programming and recreation outside their cells was even more severely 
limited, and their isolation deepened even further.

Specifically, the restrictions eliminated “range recreation” for 
incarcerated persons in the highest security levels– a practice that 
meant that one person was allowed out of his cell to have access to the 
area between cells. While only one person was allowed out of his cell at 
a time this allowed a person to at least walk the length of the common 
area and have conversations with people in other cells.

In addition, the restrictions eliminated what is considered group 
programming and group religious services, involving the use of 
programming cages or “booths”, for incarcerated persons in the highest 
security level, a group that includes over 50 men.

As Michael Brickner of the ACLU of Ohio put told Solitary Watch, “People 
think when you go to programming you go to a classroom.” Instead, at OSP 
each person is placed in an individual cage. “The cages are in a 
crescent shape and they put the prisoners in there for…group 
programming, or any interaction with a staff member. Say you had to meet 
with the prison psychiatrist, or had to have your blood pressure taken 
by the prison doctor, that’s all done in those cages.” When even this 
form of group activity was halted, the only available alternative was 
for a a clergy member to go cell to cell, standing at a distance of a 
few feet from a cell door, offering religious counseling to the man 
inside the cell through the narrow food slot in each door.

In a press release on their website related to the hunger strike (that 
has since been taken down), the Ohio Department for Rehabilitation and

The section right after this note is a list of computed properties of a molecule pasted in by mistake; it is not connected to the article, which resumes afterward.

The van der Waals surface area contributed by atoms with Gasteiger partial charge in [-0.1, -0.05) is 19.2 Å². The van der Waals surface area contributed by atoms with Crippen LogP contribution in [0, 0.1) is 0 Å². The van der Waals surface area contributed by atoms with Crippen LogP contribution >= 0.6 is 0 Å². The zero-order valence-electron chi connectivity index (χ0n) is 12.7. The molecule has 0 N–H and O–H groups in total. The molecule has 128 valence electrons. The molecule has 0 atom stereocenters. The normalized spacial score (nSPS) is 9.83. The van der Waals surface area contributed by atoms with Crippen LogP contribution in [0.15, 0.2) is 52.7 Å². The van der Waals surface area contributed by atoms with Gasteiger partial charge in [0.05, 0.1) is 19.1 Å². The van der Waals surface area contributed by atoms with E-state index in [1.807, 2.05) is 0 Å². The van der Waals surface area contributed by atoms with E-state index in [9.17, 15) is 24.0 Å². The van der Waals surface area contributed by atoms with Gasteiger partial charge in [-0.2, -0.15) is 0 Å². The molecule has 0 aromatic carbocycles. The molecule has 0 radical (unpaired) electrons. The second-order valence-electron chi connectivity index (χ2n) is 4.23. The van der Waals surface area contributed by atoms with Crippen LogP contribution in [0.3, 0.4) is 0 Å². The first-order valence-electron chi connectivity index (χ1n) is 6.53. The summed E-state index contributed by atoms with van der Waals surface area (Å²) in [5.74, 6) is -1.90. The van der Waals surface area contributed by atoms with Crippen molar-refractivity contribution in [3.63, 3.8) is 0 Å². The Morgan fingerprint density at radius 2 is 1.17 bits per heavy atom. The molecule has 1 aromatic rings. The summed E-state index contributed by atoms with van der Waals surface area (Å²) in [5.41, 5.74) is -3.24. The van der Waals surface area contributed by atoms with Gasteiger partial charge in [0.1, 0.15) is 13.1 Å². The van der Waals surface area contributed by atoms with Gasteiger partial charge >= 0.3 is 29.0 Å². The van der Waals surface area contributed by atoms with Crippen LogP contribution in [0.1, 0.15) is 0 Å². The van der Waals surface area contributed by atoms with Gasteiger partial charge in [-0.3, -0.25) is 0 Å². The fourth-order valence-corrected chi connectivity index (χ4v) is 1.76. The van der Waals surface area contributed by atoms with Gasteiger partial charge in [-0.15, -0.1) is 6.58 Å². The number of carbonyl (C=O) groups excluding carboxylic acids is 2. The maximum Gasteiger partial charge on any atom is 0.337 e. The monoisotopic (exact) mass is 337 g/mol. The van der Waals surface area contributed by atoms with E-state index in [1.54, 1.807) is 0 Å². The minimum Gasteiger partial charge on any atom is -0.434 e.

Correction explained the additional restrictions as a response to 
numerous incidents, including an assault with a weapon on a corrections 
officer in December and gang-related activity.

Meanwhile, the ACLU of Ohio wrote letters 
to the Director of the Ohio Department of Rehabilitation and Correction, 
the Warden of OSP, and the State Senator who chairs a legislative body 
that oversees the prisons calling for a lifting of the restrictions and 
an investigation into the conditions at OSP.  According to Michael 
Brickner, “The prisoners at OSP were already in some of the harshest 
conditions in our prison system. We already know that solitary 
confinement, in and itself, deteriorates a person’s mental state. With 
these additional restrictions they [we]re being subjected to such a 
severe level of solitary confinement it will be even more dangerous for 
the prisoners and ironically for the staff members who are there.”

By April 15, five men had been striking for a month. The decision to 
suspend the hunger strike that day came when the warden finally met with 
the hunger strikers and set out a timeline for restoring group religious